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MARKET SEGMENTATION STRATEGIES OF MULTIPRODUCT FIRMS -super-*

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  • ULRICH DORASZELSKI
  • MICHAELA DRAGANSKA

Abstract

Abstract We analyze a multiproduct duopoly and ask whether firms should offer general purpose products or tailor their offerings to fit specific consumer needs. Offering a targeted product has two effects: utility increases for some consumers due to increased fit , whereas utility decreases for others due to increased misfit . Previous work has not considered these two effects jointly and has therefore not been able to capture the tradeoff inherent in market segmentation. We show that in addition to the degree of fit and misfit, the intensity of competition and the fixed cost of offering an additional product determine firms' market segmentation strategies. Copyright Blackwell Publishing Ltd. 2006.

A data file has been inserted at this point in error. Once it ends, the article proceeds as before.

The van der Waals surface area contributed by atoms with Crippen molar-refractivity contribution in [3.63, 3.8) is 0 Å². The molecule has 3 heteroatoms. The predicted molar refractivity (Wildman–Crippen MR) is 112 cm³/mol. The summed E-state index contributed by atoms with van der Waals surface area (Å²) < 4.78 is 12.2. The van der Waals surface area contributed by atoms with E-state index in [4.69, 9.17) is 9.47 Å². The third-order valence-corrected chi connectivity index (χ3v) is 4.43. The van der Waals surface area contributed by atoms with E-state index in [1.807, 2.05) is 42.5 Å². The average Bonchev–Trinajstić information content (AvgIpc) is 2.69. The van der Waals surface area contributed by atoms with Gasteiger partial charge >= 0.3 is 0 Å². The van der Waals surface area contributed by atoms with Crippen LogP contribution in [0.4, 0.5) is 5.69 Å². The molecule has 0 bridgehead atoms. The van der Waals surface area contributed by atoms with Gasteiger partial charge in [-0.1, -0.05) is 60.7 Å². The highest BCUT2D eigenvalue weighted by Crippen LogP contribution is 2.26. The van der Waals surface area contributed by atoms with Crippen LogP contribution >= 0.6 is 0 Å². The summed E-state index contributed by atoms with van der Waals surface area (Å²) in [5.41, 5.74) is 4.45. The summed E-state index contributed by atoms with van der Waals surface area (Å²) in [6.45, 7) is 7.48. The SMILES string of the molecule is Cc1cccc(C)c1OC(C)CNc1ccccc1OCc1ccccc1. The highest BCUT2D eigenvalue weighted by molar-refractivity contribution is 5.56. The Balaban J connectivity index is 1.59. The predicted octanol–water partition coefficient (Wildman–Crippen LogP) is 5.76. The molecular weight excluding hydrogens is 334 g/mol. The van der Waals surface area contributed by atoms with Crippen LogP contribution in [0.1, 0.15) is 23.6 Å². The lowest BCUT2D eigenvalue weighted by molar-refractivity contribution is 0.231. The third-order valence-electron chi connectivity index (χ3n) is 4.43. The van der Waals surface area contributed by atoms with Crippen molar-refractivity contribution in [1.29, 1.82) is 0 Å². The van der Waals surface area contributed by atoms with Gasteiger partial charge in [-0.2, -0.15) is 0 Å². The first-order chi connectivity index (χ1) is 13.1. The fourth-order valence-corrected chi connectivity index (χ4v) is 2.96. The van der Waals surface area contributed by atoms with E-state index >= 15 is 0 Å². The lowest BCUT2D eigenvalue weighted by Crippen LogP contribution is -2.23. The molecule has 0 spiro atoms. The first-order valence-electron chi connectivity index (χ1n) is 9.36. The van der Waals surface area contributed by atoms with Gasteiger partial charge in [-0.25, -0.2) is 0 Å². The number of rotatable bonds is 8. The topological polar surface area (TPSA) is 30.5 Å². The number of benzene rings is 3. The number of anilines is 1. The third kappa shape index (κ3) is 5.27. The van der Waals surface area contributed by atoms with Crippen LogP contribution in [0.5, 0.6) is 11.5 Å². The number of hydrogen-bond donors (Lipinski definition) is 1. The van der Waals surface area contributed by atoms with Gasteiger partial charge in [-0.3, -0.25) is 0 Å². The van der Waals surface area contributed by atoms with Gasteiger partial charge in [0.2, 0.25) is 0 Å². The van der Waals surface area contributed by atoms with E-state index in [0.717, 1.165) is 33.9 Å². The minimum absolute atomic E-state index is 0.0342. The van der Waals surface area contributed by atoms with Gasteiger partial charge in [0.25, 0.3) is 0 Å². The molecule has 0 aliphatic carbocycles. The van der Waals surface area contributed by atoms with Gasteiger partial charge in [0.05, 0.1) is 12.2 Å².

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Bibliographic Info

Article provided by Wiley Blackwell in its journal The Journal of Industrial Economics.

Volume (Year): 54 (2006)
Issue (Month): 1 (03)
Pages: 125-149

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Handle: RePEc:bla:jindec:v:54:y:2006:i:1:p:125-149

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Cited by:
  1. Homsombat, Winai & Lei, Zheng & Fu, Xiaowen, 2014. "Competitive effects of the airlines-within-airlines strategy – Pricing and route entry patterns," Transportation Research Part E: Logistics and Transportation Review, Elsevier, vol. 63(C), pages 1-16.
  2. Herbert Dawid & Marc Reimann, 2011. "Diversification: a road to inefficiency in product innovations?," Journal of Evolutionary Economics, Springer, vol. 21(2), pages 191-229, May.
  3. Azar, Ofer H., 2013. "Competitive strategy when consumers are affected by reference prices," Journal of Economic Psychology, Elsevier, vol. 39(C), pages 327-340.

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